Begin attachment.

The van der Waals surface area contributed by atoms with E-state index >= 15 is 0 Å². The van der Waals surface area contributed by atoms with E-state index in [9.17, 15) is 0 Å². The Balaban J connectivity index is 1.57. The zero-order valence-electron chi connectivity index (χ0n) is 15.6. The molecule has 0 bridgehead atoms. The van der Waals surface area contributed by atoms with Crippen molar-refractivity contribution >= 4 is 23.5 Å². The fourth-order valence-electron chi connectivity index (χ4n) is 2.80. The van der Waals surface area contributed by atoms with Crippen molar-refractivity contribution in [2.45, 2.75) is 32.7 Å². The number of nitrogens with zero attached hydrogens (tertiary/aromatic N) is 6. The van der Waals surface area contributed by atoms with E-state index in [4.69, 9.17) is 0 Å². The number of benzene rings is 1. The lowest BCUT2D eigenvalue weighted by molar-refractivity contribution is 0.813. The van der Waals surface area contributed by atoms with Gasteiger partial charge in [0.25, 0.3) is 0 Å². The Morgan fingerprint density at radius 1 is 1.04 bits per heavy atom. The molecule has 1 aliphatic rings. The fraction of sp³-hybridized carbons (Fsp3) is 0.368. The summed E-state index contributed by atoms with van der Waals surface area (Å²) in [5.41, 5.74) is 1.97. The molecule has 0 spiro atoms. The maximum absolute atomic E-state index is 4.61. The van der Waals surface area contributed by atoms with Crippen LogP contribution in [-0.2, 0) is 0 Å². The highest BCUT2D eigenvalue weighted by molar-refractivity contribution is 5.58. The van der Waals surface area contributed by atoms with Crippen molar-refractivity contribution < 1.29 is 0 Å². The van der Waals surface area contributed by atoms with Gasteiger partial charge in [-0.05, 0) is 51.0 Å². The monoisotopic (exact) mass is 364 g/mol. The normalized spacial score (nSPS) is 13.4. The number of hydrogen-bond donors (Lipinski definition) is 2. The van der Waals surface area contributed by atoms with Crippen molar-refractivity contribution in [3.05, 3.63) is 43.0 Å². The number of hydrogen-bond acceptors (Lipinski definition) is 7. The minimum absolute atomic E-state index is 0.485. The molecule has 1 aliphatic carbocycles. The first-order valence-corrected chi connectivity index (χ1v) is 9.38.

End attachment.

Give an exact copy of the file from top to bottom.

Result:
The van der Waals surface area contributed by atoms with E-state index >= 15 is 0 Å². The van der Waals surface area contributed by atoms with E-state index in [9.17, 15) is 0 Å². The Balaban J connectivity index is 1.57. The zero-order valence-electron chi connectivity index (χ0n) is 15.6. The molecule has 0 bridgehead atoms. The van der Waals surface area contributed by atoms with Crippen molar-refractivity contribution >= 4 is 23.5 Å². The fourth-order valence-electron chi connectivity index (χ4n) is 2.80. The van der Waals surface area contributed by atoms with Crippen molar-refractivity contribution in [2.45, 2.75) is 32.7 Å². The number of nitrogens with zero attached hydrogens (tertiary/aromatic N) is 6. The van der Waals surface area contributed by atoms with E-state index in [4.69, 9.17) is 0 Å². The number of benzene rings is 1. The lowest BCUT2D eigenvalue weighted by molar-refractivity contribution is 0.813. The van der Waals surface area contributed by atoms with Gasteiger partial charge in [0.25, 0.3) is 0 Å². The Morgan fingerprint density at radius 1 is 1.04 bits per heavy atom. The molecule has 1 aliphatic rings. The fraction of sp³-hybridized carbons (Fsp3) is 0.368. The summed E-state index contributed by atoms with van der Waals surface area (Å²) in [5.41, 5.74) is 1.97. The molecule has 0 spiro atoms. The maximum absolute atomic E-state index is 4.61. The van der Waals surface area contributed by atoms with Crippen LogP contribution in [-0.2, 0) is 0 Å². The highest BCUT2D eigenvalue weighted by molar-refractivity contribution is 5.58. The van der Waals surface area contributed by atoms with Crippen molar-refractivity contribution < 1.29 is 0 Å². The van der Waals surface area contributed by atoms with Gasteiger partial charge in [-0.05, 0) is 51.0 Å². The monoisotopic (exact) mass is 364 g/mol. The normalized spacial score (nSPS) is 13.4. The number of hydrogen-bond donors (Lipinski definition) is 2. The van der Waals surface area contributed by atoms with Crippen molar-refractivity contribution in [3.05, 3.63) is 43.0 Å². The number of hydrogen-bond acceptors (Lipinski definition) is 7. The minimum absolute atomic E-state index is 0.485. The molecule has 1 aliphatic carbocycles. The first-order valence-corrected chi connectivity index (χ1v) is 9.38.